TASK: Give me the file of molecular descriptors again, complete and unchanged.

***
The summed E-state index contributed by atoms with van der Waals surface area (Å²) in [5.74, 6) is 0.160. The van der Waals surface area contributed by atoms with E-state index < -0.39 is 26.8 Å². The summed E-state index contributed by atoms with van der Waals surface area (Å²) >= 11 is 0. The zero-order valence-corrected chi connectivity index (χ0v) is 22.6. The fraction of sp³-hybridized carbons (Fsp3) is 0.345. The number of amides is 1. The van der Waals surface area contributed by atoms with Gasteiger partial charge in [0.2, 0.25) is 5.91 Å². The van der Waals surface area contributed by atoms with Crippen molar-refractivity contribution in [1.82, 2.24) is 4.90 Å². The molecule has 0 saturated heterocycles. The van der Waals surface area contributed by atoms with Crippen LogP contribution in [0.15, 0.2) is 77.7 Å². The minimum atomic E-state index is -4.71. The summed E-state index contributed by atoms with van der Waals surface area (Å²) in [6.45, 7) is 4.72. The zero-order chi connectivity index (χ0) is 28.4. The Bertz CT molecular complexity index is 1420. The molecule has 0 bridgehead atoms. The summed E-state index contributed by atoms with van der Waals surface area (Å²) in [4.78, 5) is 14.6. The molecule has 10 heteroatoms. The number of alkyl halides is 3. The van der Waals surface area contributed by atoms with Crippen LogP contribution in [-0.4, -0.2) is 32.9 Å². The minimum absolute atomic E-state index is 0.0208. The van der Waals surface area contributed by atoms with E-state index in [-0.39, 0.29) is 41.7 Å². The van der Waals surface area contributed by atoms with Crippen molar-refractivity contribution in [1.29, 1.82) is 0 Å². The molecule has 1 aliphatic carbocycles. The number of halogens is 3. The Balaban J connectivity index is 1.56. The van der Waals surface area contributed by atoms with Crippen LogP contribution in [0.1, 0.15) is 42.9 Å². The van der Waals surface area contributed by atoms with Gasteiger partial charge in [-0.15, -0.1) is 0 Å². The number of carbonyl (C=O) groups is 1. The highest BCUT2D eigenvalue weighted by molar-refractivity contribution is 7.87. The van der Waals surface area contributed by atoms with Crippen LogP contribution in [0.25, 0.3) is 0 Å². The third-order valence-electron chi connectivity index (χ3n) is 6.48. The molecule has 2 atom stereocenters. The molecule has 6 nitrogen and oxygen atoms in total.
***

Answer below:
The summed E-state index contributed by atoms with van der Waals surface area (Å²) in [5.74, 6) is 0.160. The van der Waals surface area contributed by atoms with E-state index < -0.39 is 26.8 Å². The summed E-state index contributed by atoms with van der Waals surface area (Å²) >= 11 is 0. The zero-order valence-corrected chi connectivity index (χ0v) is 22.6. The fraction of sp³-hybridized carbons (Fsp3) is 0.345. The number of amides is 1. The van der Waals surface area contributed by atoms with Gasteiger partial charge in [0.2, 0.25) is 5.91 Å². The van der Waals surface area contributed by atoms with Crippen molar-refractivity contribution in [1.82, 2.24) is 4.90 Å². The molecule has 0 saturated heterocycles. The van der Waals surface area contributed by atoms with Crippen LogP contribution in [0.15, 0.2) is 77.7 Å². The minimum atomic E-state index is -4.71. The summed E-state index contributed by atoms with van der Waals surface area (Å²) in [6.45, 7) is 4.72. The zero-order chi connectivity index (χ0) is 28.4. The Bertz CT molecular complexity index is 1420. The molecule has 0 bridgehead atoms. The summed E-state index contributed by atoms with van der Waals surface area (Å²) in [4.78, 5) is 14.6. The molecule has 10 heteroatoms. The number of alkyl halides is 3. The van der Waals surface area contributed by atoms with Crippen LogP contribution in [-0.4, -0.2) is 32.9 Å². The minimum absolute atomic E-state index is 0.0208. The van der Waals surface area contributed by atoms with E-state index in [-0.39, 0.29) is 41.7 Å². The van der Waals surface area contributed by atoms with Crippen molar-refractivity contribution in [1.29, 1.82) is 0 Å². The molecule has 1 aliphatic carbocycles. The number of halogens is 3. The Balaban J connectivity index is 1.56. The van der Waals surface area contributed by atoms with Crippen LogP contribution in [0.1, 0.15) is 42.9 Å². The van der Waals surface area contributed by atoms with Gasteiger partial charge in [-0.15, -0.1) is 0 Å². The number of carbonyl (C=O) groups is 1. The highest BCUT2D eigenvalue weighted by molar-refractivity contribution is 7.87. The van der Waals surface area contributed by atoms with Crippen LogP contribution in [0.25, 0.3) is 0 Å². The third-order valence-electron chi connectivity index (χ3n) is 6.48. The molecule has 2 atom stereocenters. The molecule has 6 nitrogen and oxygen atoms in total.